Gone Gaucho

An American reflects on cowboy life on an Argentine estancia. It's impossible to say when North American cowboys first rode among the gauchos of Argentina. In 1901, a pair of mysterious westerners arrived in Patagonia and made a go of the gaucho life on a sheep ranch near the frontier town of Esquel. Granted, Butch Cassidy and the Sundance Kid were outlaws on the run, but they also made history in these parts, linking the cowboy cultures from each side of the equator.

More than a century later, history repeated itself when I signed on with the Estancia del Cielo, a 110,000-acre cattle ranch nestled high in the Andes Mountains. Working alongside a dozen gauchos at the annual roundup – held in December and January, the height of the South American summer – I felt as though I'd found horsemen's heaven.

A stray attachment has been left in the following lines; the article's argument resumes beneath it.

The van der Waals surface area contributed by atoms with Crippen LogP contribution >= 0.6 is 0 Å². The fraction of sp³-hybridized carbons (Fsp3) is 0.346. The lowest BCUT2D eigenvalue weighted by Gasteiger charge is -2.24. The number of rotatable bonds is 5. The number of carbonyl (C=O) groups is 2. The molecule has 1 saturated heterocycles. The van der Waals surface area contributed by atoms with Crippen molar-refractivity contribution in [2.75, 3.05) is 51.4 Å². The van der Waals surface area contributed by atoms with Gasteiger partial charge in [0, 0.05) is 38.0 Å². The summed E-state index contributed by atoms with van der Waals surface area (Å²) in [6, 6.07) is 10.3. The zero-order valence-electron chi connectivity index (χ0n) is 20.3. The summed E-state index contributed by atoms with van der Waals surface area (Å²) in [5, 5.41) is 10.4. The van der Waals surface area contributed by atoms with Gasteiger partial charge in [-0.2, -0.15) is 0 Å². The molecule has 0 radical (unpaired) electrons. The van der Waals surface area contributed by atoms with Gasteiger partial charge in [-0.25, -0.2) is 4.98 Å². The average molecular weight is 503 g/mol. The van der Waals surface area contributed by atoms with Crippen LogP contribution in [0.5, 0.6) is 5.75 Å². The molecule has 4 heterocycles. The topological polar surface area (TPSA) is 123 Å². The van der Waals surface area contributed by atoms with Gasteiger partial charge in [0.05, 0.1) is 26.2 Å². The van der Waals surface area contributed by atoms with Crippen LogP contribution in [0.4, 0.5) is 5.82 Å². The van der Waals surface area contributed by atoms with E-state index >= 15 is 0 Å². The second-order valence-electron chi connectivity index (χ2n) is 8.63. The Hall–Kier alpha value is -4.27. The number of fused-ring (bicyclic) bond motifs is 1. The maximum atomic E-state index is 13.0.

The morning before the roundup began, citrus-colored firelight flickered through the cracks in the estancia cabin's wood-burning stove. The mayordomo, or ranch foreman, Hugo Manterola, lifted a teapot from the stove's surface and poured steaming water into a gourd filled with crushed yerba maté, herbal tea.

Where North American cowboys swear by coffee, a gaucho won't make his first lazo throw before his morning tea, and will anxiously wait his turn to drink from the communal maté gourd. The centuries-old custom is a fad in Hollywood, at present, because of the tea's health benefits. Most gauchos can't pronounce the English word "antioxidant," but they do know that "gaucho coffee" is why they'll rarely need a doctor before they're 60.

"Well, these cattle won't brand themselves," Hugo declared in Spanish before issuing instructions for the morning's work. "Lalo, you and Chipi bring down the herd from the holding pasture. Vincente, start the branding-iron fires. The day's already half-gone."

With that, he adjourned teatime and walked out the cabin door into what any sane man would call the middle of the night.